• Dress Cool – Choose light-colored clothing in breathable fabrics such as cotton or linen to help regulate body temperature. Throw on a hat before you go outside.
  • Avoid Strenuous Activity – Your body has to work much harder to regulate its temperature when it’s hot outside, which means hyperthermia can come on quickly. Consider trying one of these low-impact summer activities.

Summer is a great opportunity to spend time outside with grandkids, replenish your vitamin D, and enjoy the beauty of Mother Nature. We hope you keep these safety tips in mind while you get the most out of this sunny season.

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Physical activity is an integral part of a healthy lifestyle no matter what age you are but becomes even more important as a senior.

Regular exercise improves both physical and mental health, lowering your risk for almost every chronic illness that strikes in old age and slowing the process of mental decline.

Have you tried any of these four low-impact exercises for seniors yet?

One of the low-impact exercises mentioned in the link above is, yoga. Yoga is a great exercise for seniors as you can do it on your own at home, outside on the grass or anywhere you want!

Now that spring is upon us, find out if your community offers a yoga class in the health center and ask if you can move the class outside a couple times a week to spend some time outside. Morning yoga is a great way to wake up the body and loosen muscles with some guided stretching, and it’s also a good time of day to avoid the worst of the heat.

Find out why this is a great exercise for seniors with these 10 yoga benefits below:

  1. Improves flexibility
  2. Strengthens core muscles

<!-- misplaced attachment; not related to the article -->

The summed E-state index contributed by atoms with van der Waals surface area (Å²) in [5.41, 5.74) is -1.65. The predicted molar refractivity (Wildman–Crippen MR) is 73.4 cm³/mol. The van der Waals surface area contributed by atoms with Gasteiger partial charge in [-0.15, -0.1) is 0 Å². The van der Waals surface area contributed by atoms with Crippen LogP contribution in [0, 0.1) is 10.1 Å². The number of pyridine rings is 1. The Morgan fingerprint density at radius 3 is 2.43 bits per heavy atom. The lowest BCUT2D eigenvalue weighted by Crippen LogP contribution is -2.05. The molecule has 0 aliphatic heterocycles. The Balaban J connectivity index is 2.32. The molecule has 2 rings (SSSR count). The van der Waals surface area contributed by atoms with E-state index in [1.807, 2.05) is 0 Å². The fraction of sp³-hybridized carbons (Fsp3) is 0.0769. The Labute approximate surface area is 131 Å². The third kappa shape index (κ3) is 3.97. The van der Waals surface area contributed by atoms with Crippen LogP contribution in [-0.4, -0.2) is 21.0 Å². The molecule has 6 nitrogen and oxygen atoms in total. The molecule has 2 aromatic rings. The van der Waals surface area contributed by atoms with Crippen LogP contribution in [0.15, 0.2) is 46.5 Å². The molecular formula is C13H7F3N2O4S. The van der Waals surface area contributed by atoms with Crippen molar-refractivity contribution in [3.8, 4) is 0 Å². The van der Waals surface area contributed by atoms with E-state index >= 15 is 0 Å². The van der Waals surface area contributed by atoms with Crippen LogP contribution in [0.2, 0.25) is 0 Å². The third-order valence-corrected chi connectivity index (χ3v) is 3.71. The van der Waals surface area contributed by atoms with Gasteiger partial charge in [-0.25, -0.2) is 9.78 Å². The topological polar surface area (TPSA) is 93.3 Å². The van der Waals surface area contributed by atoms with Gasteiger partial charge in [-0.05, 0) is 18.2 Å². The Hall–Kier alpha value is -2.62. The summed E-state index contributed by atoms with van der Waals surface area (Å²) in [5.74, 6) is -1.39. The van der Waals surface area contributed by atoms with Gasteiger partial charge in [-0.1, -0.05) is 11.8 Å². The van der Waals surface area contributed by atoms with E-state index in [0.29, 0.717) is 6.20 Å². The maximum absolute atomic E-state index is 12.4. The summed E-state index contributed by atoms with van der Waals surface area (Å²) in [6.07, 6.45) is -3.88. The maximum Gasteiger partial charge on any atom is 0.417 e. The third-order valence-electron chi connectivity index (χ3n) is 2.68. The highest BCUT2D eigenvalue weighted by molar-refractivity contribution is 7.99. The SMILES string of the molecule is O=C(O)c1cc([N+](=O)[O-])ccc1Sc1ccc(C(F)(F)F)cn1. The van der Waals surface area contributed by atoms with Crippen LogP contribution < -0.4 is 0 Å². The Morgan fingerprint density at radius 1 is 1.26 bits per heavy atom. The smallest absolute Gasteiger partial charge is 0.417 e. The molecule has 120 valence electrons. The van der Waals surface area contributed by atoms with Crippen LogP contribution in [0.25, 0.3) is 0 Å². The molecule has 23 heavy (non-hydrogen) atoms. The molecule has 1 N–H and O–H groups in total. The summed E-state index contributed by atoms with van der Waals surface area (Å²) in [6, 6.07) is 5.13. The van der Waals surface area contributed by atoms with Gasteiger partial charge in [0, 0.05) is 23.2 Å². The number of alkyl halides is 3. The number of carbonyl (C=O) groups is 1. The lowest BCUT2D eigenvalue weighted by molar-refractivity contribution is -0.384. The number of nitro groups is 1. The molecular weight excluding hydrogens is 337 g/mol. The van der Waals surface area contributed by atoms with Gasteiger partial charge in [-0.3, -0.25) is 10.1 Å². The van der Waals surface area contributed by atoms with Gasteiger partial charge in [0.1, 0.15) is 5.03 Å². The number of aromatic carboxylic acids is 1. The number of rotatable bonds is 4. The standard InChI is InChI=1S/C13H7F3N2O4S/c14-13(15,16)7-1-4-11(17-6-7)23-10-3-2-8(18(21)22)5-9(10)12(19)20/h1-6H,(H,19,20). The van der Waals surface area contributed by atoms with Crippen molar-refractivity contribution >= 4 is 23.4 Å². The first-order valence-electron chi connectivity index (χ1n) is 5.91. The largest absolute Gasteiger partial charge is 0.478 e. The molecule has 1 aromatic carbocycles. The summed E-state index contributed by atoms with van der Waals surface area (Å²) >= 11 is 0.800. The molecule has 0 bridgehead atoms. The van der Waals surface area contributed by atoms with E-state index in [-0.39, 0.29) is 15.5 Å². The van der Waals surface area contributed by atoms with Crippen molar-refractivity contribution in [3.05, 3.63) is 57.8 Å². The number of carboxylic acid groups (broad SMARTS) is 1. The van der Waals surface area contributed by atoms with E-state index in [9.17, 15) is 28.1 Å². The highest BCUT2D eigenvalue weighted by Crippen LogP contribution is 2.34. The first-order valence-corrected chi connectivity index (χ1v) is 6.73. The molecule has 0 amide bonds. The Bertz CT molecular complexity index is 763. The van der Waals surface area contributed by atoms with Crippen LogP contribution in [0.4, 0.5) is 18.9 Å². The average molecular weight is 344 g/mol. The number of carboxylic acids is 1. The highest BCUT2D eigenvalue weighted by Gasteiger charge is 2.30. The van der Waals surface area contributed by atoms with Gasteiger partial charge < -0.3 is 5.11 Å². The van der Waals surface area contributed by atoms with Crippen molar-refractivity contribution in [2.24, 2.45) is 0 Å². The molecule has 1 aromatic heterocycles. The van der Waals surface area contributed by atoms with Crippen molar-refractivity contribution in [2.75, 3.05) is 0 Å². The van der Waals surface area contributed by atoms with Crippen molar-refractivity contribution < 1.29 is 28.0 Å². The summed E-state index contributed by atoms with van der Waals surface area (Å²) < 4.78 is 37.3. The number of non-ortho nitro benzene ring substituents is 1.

3. Calms the mind
  4. Improves balance
  5. Low-impact to reduce strain on your body
  6. Relieves pain
  7. Empowers you
  8. Strengthens your bones (AARP)
  9. Reduces anxiety
  10. Encourages mindfulness

Do any of these benefits fit something you want to work on in the months to come? If so, try out yoga.

It’s never too late to start working on your physical fitness. The key is adapting your fitness routine to the limitations of your body at any given age, as well as to the conditions of the current season.

If you’re thinking you’re not even sure how to get started exercising, read this article about how to start an exercise routine over the age of 60.

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Brr! Are you feeling extra cold this winter? We sure are.

It can feel extremely hard to feel motivated to find fun activities to participate in during the winter months. It always seems easier to snuggle up in a blanket. But, it’s imperative for your mental, physical and emotional health to stay busy—especially through the winter when we’re already short on Vitamin D.

Continue reading 10 Ways for Seniors to Stay Busy Indoors this Winter